Smith College librarians, educational technologists, and Museum of Art staff collaborated to redesign the Museum Studies capstone course.
In Fall 2015, Jessica Nicoll (Director & Chief Curator of Museum of Art) and Charlene Shang Miller (Associate Educator for Academic Programs, Museum of Art) approached Brendan O’Connell (Instructional Technology Librarian, Libraries) and Deborah Keisch (Instructional Technologist, Educational Technology Services) to discuss redesigning the Capstone project for senior Museums Concentration students to incorporate a digital final project as an alternative to writing a research paper.
What does a museum mean in the 21st century?
Librarians, instructional technologists, and Museum of Art staff worked closely together to design both an assignment and support structure for students during the semester. The new digital final project required them to not only conduct extensive original research on a topic of interest, but then to represent that research by building projects in a digital space that was largely unfamiliar to them for creating academic work.
“Digital space” was intentionally broadly defined: students were asked to consider the affordances, ideology, and limitations of five digital platforms (WordPress, Twine, Tumblr, Scalar, and TimeMapper) and then decide which platform would be most suitable for creating a praxis of course concepts, thesis, information architecture, and user experience.
Scaffolding for Digital
Based on prior experience designing digital project assignments with Smith faculty, Deborah and I knew students would need plenty of opportunities for drafting, critique, peer review, and expert research and technology assistance throughout the semester in order to realize their concepts.
How can students create technology-enabled, socially just futures for museum visitors and collections?
We developed two in-class digital project workshops for students, focusing on mind mapping, research and technology training, and critiquing a variety of digital platforms. Students were also encouraged to schedule individual research appointments with a librarian, which many took advantage of.
Designing for Social Justice
Students successfully engaged with difficult, unanswered questions inherent to digital scholarship and digital space: access, permission and representation; copyright and fair use; representing features of the physical (distance, space, time); and preservation.
Students demonstrated a strong social justice focus in their projects and sought ways to leverage the digital to realize this. Student projects concerned everything from digitally archiving Smith College student life to developing a novel metadata schema for a digital collection to exploring issues around online access to in-copyright video art. A common thread running through many of the students’ projects was a desire to enhance the accessibility and discoverability of museum collections through digital means.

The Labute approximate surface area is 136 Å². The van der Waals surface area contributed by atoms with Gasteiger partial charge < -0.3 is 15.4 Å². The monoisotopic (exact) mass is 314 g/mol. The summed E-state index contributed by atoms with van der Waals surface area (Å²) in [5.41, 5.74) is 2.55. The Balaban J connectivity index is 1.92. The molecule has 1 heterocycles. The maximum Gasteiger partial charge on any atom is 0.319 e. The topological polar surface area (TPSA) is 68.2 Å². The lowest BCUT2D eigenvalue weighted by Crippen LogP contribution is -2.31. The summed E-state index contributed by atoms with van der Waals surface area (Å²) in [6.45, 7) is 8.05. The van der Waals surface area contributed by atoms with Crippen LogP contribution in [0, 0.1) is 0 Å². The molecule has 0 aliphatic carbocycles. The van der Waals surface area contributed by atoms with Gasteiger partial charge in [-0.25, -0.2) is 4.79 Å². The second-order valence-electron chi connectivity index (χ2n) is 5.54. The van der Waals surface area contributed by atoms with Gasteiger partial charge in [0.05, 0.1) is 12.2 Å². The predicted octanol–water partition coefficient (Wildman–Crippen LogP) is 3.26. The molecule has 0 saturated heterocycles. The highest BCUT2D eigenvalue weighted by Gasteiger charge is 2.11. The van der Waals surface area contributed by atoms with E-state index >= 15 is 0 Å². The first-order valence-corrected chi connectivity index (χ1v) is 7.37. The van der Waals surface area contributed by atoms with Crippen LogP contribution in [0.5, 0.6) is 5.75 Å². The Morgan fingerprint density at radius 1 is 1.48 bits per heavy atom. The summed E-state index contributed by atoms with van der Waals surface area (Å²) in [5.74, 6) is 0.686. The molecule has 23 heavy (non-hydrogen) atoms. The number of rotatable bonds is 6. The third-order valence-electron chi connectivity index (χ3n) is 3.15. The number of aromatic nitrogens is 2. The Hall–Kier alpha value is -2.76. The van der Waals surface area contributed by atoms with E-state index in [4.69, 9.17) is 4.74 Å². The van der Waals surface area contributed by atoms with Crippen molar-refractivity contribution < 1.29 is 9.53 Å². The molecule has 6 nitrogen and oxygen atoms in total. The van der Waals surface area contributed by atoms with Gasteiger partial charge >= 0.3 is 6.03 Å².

We believe all the students saw firsthand the value of presenting scholarly work on the open web, and the majority made their projects publicly available at the end of the semester. Scholars, Smith students, and the general public can now discover and engage with their work.
Creating in digital space significantly enhanced students’ digital and information literacy. Working in digital space and presenting their work publicly enhanced the quality of students’ research process and output, but it also made them consider the designed nature of digital space and how they would design an experience.
Students deeply considered questions they may not have previously engaged with: Who is the audience for this work, and how do I design for them? Do I have (or need) permission to use these copyrighted images in my project? What is the intended emotional affect of my project, and how do I create that? How does my work fit into scholarly conversation on this topic?
Finally, students learned a great deal about the development lifecycle of a digital project, which differs significantly from writing research papers. During the semester, students journeyed from proposed topic to conceptual design to sketching and wire-framing their projects to learning digital tools, while identifying and working with campus collaborators and partners they needed to successfully realize their ideas. They presented digital drafts to peers, then incorporated peer review and critique from a user-centered design perspective. In course feedback we gathered, students broadly agreed that their digital work in MUX300 would have real-world applications and gave them skills that they would carry beyond Smith.
About the Author:
Brendan O’Connell is Instructional Technology Librarian at Smith College Libraries.